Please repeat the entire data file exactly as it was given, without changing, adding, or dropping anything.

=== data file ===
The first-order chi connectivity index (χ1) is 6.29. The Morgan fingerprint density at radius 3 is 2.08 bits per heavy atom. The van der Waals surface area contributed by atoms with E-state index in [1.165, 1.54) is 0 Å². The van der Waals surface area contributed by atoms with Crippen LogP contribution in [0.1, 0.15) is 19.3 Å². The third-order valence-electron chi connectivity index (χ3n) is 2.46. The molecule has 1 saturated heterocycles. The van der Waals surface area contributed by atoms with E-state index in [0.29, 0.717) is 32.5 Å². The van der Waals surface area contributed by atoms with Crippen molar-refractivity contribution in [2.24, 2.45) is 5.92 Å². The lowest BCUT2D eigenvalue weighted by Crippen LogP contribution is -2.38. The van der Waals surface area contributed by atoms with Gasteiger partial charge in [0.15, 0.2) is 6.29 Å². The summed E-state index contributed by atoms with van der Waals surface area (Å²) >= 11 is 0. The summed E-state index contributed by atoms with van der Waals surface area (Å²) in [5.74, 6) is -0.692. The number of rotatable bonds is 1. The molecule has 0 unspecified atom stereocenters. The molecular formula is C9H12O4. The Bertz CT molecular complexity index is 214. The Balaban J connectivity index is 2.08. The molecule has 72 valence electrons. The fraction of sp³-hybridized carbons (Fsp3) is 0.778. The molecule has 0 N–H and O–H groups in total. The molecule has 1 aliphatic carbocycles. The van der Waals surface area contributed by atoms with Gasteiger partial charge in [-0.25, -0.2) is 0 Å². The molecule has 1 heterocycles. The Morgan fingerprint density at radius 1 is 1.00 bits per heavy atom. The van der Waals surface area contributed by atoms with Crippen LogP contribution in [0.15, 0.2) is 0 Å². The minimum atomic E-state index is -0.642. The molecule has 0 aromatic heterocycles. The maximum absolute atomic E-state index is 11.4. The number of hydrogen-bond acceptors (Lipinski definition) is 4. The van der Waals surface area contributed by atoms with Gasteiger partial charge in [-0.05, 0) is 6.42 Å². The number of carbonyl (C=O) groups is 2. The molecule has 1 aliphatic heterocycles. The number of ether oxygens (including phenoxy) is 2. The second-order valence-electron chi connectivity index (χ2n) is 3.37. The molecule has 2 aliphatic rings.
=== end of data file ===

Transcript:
The first-order chi connectivity index (χ1) is 6.29. The Morgan fingerprint density at radius 3 is 2.08 bits per heavy atom. The van der Waals surface area contributed by atoms with E-state index in [1.165, 1.54) is 0 Å². The van der Waals surface area contributed by atoms with Crippen LogP contribution in [0.1, 0.15) is 19.3 Å². The third-order valence-electron chi connectivity index (χ3n) is 2.46. The molecule has 1 saturated heterocycles. The van der Waals surface area contributed by atoms with E-state index in [0.29, 0.717) is 32.5 Å². The van der Waals surface area contributed by atoms with Crippen molar-refractivity contribution in [2.24, 2.45) is 5.92 Å². The lowest BCUT2D eigenvalue weighted by Crippen LogP contribution is -2.38. The van der Waals surface area contributed by atoms with Gasteiger partial charge in [0.15, 0.2) is 6.29 Å². The summed E-state index contributed by atoms with van der Waals surface area (Å²) >= 11 is 0. The summed E-state index contributed by atoms with van der Waals surface area (Å²) in [5.74, 6) is -0.692. The number of rotatable bonds is 1. The molecule has 0 unspecified atom stereocenters. The molecular formula is C9H12O4. The Bertz CT molecular complexity index is 214. The Balaban J connectivity index is 2.08. The molecule has 72 valence electrons. The fraction of sp³-hybridized carbons (Fsp3) is 0.778. The molecule has 0 N–H and O–H groups in total. The molecule has 1 aliphatic carbocycles. The van der Waals surface area contributed by atoms with Gasteiger partial charge in [-0.25, -0.2) is 0 Å². The molecule has 1 heterocycles. The Morgan fingerprint density at radius 1 is 1.00 bits per heavy atom. The van der Waals surface area contributed by atoms with Crippen LogP contribution in [0.15, 0.2) is 0 Å². The minimum atomic E-state index is -0.642. The molecule has 0 aromatic heterocycles. The maximum absolute atomic E-state index is 11.4. The number of hydrogen-bond acceptors (Lipinski definition) is 4. The van der Waals surface area contributed by atoms with Gasteiger partial charge in [-0.05, 0) is 6.42 Å². The number of carbonyl (C=O) groups is 2. The molecule has 1 aliphatic heterocycles. The number of ether oxygens (including phenoxy) is 2. The second-order valence-electron chi connectivity index (χ2n) is 3.37. The molecule has 2 aliphatic rings.